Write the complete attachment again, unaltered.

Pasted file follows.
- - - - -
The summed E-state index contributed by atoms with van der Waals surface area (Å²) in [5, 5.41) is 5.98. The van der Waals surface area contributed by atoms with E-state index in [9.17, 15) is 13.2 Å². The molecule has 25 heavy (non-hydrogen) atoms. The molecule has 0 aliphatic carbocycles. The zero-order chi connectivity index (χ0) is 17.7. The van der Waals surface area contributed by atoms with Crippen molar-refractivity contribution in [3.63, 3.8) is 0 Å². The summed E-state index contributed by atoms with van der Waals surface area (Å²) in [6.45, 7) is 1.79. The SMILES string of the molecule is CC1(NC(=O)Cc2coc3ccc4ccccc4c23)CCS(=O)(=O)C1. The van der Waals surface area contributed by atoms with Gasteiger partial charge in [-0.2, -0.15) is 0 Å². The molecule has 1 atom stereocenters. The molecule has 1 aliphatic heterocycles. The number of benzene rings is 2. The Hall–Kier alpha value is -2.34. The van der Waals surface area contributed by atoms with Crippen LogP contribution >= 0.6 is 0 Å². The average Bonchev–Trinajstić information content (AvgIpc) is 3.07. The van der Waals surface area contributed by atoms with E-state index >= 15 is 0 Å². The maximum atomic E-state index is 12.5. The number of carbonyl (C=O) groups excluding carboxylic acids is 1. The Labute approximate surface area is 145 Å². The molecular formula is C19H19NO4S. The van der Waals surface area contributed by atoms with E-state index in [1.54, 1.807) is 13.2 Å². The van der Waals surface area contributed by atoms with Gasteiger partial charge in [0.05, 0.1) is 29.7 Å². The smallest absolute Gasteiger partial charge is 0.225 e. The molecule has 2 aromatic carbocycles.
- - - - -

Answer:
The summed E-state index contributed by atoms with van der Waals surface area (Å²) in [5, 5.41) is 5.98. The van der Waals surface area contributed by atoms with E-state index in [9.17, 15) is 13.2 Å². The molecule has 25 heavy (non-hydrogen) atoms. The molecule has 0 aliphatic carbocycles. The zero-order chi connectivity index (χ0) is 17.7. The van der Waals surface area contributed by atoms with Crippen molar-refractivity contribution in [3.63, 3.8) is 0 Å². The summed E-state index contributed by atoms with van der Waals surface area (Å²) in [6.45, 7) is 1.79. The SMILES string of the molecule is CC1(NC(=O)Cc2coc3ccc4ccccc4c23)CCS(=O)(=O)C1. The van der Waals surface area contributed by atoms with Gasteiger partial charge in [-0.2, -0.15) is 0 Å². The molecule has 1 atom stereocenters. The molecule has 1 aliphatic heterocycles. The number of benzene rings is 2. The Hall–Kier alpha value is -2.34. The van der Waals surface area contributed by atoms with Crippen LogP contribution >= 0.6 is 0 Å². The average Bonchev–Trinajstić information content (AvgIpc) is 3.07. The van der Waals surface area contributed by atoms with E-state index >= 15 is 0 Å². The maximum atomic E-state index is 12.5. The number of carbonyl (C=O) groups excluding carboxylic acids is 1. The Labute approximate surface area is 145 Å². The molecular formula is C19H19NO4S. The van der Waals surface area contributed by atoms with E-state index in [1.54, 1.807) is 13.2 Å². The van der Waals surface area contributed by atoms with Gasteiger partial charge in [0.05, 0.1) is 29.7 Å². The smallest absolute Gasteiger partial charge is 0.225 e. The molecule has 2 aromatic carbocycles.